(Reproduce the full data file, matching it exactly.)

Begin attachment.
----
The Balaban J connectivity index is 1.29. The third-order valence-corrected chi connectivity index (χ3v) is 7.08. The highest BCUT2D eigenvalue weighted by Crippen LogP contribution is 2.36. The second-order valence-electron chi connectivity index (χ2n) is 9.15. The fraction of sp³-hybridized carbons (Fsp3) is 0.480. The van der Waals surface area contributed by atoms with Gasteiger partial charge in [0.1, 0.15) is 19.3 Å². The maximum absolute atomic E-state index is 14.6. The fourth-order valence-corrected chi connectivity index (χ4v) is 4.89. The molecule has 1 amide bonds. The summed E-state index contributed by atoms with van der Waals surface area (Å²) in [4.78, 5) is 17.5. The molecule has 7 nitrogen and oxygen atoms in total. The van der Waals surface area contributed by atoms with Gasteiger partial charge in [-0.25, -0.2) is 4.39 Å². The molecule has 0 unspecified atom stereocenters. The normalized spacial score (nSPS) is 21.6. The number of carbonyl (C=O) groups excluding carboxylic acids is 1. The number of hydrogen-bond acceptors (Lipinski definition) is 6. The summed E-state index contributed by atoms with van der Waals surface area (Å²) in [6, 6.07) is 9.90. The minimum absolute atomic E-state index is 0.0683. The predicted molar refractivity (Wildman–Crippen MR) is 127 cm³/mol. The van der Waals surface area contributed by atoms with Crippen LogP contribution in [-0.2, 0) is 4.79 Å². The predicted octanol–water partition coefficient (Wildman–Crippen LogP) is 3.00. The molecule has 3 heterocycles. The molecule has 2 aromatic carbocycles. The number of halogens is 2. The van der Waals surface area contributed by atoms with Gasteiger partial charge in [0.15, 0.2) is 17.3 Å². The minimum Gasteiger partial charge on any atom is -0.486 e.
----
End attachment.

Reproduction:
The Balaban J connectivity index is 1.29. The third-order valence-corrected chi connectivity index (χ3v) is 7.08. The highest BCUT2D eigenvalue weighted by Crippen LogP contribution is 2.36. The second-order valence-electron chi connectivity index (χ2n) is 9.15. The fraction of sp³-hybridized carbons (Fsp3) is 0.480. The van der Waals surface area contributed by atoms with Gasteiger partial charge in [0.1, 0.15) is 19.3 Å². The maximum absolute atomic E-state index is 14.6. The fourth-order valence-corrected chi connectivity index (χ4v) is 4.89. The molecule has 1 amide bonds. The summed E-state index contributed by atoms with van der Waals surface area (Å²) in [4.78, 5) is 17.5. The molecule has 7 nitrogen and oxygen atoms in total. The van der Waals surface area contributed by atoms with Gasteiger partial charge in [-0.25, -0.2) is 4.39 Å². The molecule has 0 unspecified atom stereocenters. The normalized spacial score (nSPS) is 21.6. The number of carbonyl (C=O) groups excluding carboxylic acids is 1. The number of hydrogen-bond acceptors (Lipinski definition) is 6. The summed E-state index contributed by atoms with van der Waals surface area (Å²) in [6, 6.07) is 9.90. The minimum absolute atomic E-state index is 0.0683. The predicted molar refractivity (Wildman–Crippen MR) is 127 cm³/mol. The van der Waals surface area contributed by atoms with Crippen LogP contribution in [-0.2, 0) is 4.79 Å². The predicted octanol–water partition coefficient (Wildman–Crippen LogP) is 3.00. The molecule has 3 heterocycles. The molecule has 2 aromatic carbocycles. The number of halogens is 2. The van der Waals surface area contributed by atoms with Gasteiger partial charge in [0.15, 0.2) is 17.3 Å². The minimum Gasteiger partial charge on any atom is -0.486 e.